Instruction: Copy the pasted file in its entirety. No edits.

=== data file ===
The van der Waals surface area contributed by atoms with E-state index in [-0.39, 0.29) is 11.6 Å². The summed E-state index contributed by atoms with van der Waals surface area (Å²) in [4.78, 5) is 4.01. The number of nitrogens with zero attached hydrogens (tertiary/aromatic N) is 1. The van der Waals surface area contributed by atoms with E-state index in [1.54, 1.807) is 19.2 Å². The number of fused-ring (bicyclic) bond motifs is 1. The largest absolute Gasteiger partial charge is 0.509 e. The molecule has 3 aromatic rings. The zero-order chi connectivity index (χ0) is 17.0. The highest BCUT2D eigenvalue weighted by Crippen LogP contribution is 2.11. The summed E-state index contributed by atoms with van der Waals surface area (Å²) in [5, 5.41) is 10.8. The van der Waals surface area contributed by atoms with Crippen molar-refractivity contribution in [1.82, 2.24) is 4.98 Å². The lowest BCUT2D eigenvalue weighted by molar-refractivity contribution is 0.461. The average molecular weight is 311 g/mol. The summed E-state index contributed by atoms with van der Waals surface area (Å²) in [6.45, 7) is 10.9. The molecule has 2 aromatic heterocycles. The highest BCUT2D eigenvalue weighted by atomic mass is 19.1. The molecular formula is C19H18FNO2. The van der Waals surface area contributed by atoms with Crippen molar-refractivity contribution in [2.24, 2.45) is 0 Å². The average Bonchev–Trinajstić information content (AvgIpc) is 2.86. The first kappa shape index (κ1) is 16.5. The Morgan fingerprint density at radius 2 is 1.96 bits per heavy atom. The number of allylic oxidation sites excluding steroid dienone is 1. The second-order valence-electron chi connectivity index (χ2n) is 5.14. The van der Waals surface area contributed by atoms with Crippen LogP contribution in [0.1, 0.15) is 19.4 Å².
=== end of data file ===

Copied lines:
The van der Waals surface area contributed by atoms with E-state index in [-0.39, 0.29) is 11.6 Å². The summed E-state index contributed by atoms with van der Waals surface area (Å²) in [4.78, 5) is 4.01. The number of nitrogens with zero attached hydrogens (tertiary/aromatic N) is 1. The van der Waals surface area contributed by atoms with E-state index in [1.54, 1.807) is 19.2 Å². The number of fused-ring (bicyclic) bond motifs is 1. The largest absolute Gasteiger partial charge is 0.509 e. The molecule has 3 aromatic rings. The zero-order chi connectivity index (χ0) is 17.0. The highest BCUT2D eigenvalue weighted by Crippen LogP contribution is 2.11. The summed E-state index contributed by atoms with van der Waals surface area (Å²) in [5, 5.41) is 10.8. The van der Waals surface area contributed by atoms with Crippen molar-refractivity contribution in [1.82, 2.24) is 4.98 Å². The lowest BCUT2D eigenvalue weighted by molar-refractivity contribution is 0.461. The average molecular weight is 311 g/mol. The summed E-state index contributed by atoms with van der Waals surface area (Å²) in [6.45, 7) is 10.9. The molecule has 2 aromatic heterocycles. The highest BCUT2D eigenvalue weighted by atomic mass is 19.1. The molecular formula is C19H18FNO2. The van der Waals surface area contributed by atoms with Crippen molar-refractivity contribution in [2.24, 2.45) is 0 Å². The average Bonchev–Trinajstić information content (AvgIpc) is 2.86. The first kappa shape index (κ1) is 16.5. The Morgan fingerprint density at radius 2 is 1.96 bits per heavy atom. The number of allylic oxidation sites excluding steroid dienone is 1. The second-order valence-electron chi connectivity index (χ2n) is 5.14. The van der Waals surface area contributed by atoms with Crippen LogP contribution in [0.1, 0.15) is 19.4 Å².